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Problem with pipes on infinite streams

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Old 03-27-2010
tokland tokland is offline
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Problem with pipes on infinite streams

Here is an example code that shows the issue I have:


Code:
#!/bin/bash
counter() {
  seq 1000 | while read NUM; do
    echo $NUM
    echo "debug: $NUM" >&2 
    sleep 0.1 # slow it down so we know when this loop really ends
  done
}

counter | grep --line-buffered "[27]" | head -n1


Code:
debug: 1
debug: 2
2
debug: 3
debug: 4
debug: 5
debug: 6
debug: 7

If I understand it correctly, "head" finishes on the first match (as expected), but "grep" is not aware of it until it tries to write the next line (the second match). When it does, it finds out the pipe is closed so it also finishes.

That's normally not a problem, but if you have an infinite input stream containing only one match, it won't never stop. Any solution?
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Old 03-27-2010
alister alister is offline Forum Advisor  
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Hello, tokland:

If using GNU grep:

Code:
counter | grep -m1 '[27]'

If that's not available:

Code:
counter | sed -n '/[27]/{p;q;}'

Regards,
Alister
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Old 03-27-2010
tokland tokland is offline
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Hi!

Quote:
Originally Posted by alister View Post
If using GNU grep:

Code:
counter | grep -m1 '[27]'

If that's not available:

Code:
counter | sed -n '/[27]/{p;q;}'

Thanks, those are good solutions. However, the grep in my code was just an example, let's imagine you cannot change how the stream is generated:

stream_generator | head -n1

By the way, using process substitution "works":

head -n1 <(stream_generator)

but it keeps the generator running on the background until the next match.
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Old 03-27-2010
alister alister is offline Forum Advisor  
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You can run the stream generator in the background, asynchronously, and use a named pipe to communicate with it:

Code:
mkfifo sg_pipe
stream_generator > sg_pipe &
head -n1 sg_pipe
kill %?stream

Regards,
Alister

---------- Post updated at 10:51 PM ---------- Previous update was at 10:38 PM ----------

For the example code you used in your original post:

Code:
#!/bin/bash
counter() {
  seq 1000 | while read NUM; do
    echo $NUM
    echo "debug: $NUM" >&2 
    sleep 0.1 # slow it down so we know when this loop really ends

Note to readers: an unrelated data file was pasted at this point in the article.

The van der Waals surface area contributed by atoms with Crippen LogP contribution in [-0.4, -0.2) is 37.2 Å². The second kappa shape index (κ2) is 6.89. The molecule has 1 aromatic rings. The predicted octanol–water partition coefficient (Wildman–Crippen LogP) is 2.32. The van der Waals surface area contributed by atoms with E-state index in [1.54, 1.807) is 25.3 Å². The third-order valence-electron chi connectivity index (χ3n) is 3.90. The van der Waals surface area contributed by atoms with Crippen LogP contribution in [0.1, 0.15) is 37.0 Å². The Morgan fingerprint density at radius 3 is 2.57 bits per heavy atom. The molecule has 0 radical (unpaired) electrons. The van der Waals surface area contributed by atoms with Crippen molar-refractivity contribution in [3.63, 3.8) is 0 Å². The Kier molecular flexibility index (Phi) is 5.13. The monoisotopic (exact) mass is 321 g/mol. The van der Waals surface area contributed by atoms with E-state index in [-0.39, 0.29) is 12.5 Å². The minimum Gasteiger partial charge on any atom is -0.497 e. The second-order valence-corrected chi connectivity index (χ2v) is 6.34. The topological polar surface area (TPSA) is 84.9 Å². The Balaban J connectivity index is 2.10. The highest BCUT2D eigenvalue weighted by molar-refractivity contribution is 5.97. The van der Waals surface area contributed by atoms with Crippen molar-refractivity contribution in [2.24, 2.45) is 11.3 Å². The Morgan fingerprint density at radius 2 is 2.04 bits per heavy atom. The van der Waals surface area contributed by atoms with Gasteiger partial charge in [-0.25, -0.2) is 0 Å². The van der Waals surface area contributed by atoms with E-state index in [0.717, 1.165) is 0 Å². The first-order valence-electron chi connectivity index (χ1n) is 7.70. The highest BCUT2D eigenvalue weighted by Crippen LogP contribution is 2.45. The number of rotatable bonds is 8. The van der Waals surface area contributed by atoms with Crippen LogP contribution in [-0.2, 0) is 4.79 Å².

done
}

mkfifo p
counter | grep --line-buffered "[27]" > p &
head -n1 p
kill %?counter

Outputs:

Code:
$ ./tokland.sh 
debug: 1
debug: 2
2

Alister
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Old 03-29-2010
tokland tokland is offline
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Quote:
You can run the stream generator in the background, asynchronously, and use a named pipe to communicate with it:
Very nice. Named pipes are not so cool, but now we have full control over the job (I guess that's not so easy with process substitution)

Thanks Alister!
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Old 03-29-2010
binlib binlib is offline
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If you make it sleep shorter time or make your machine busier, you will observe your original problem with named pipe (or any other methods). A Unix pipe has at least 4k buffer size and I don't think there is a way to make it smaller. Without a way to reduce the pipe size and not able to modify the streaming code, I see no way to solve your problem.
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Old 03-30-2010
alister alister is offline Forum Advisor  
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Quote:
Originally Posted by binlib View Post
If you make it sleep shorter time or make your machine busier, you will observe your original problem with named pipe (or any other methods). A Unix pipe has at least 4k buffer size and I don't think there is a way to make it smaller. Without a way to reduce the pipe size and not able to modify the streaming code, I see no way to solve your problem.
If you're saying that the loop may run a few more times, sure. You are quite correct. The generator will write a few bytes into the pipe's buffer, never filling the buffer, and will loop until its timeslice is exhausted. But a few extra loop iterations is not the same as his original problem, in which the generator would run without end.

Regards,
Alister

Last edited by alister; 03-30-2010 at 01:01 AM..
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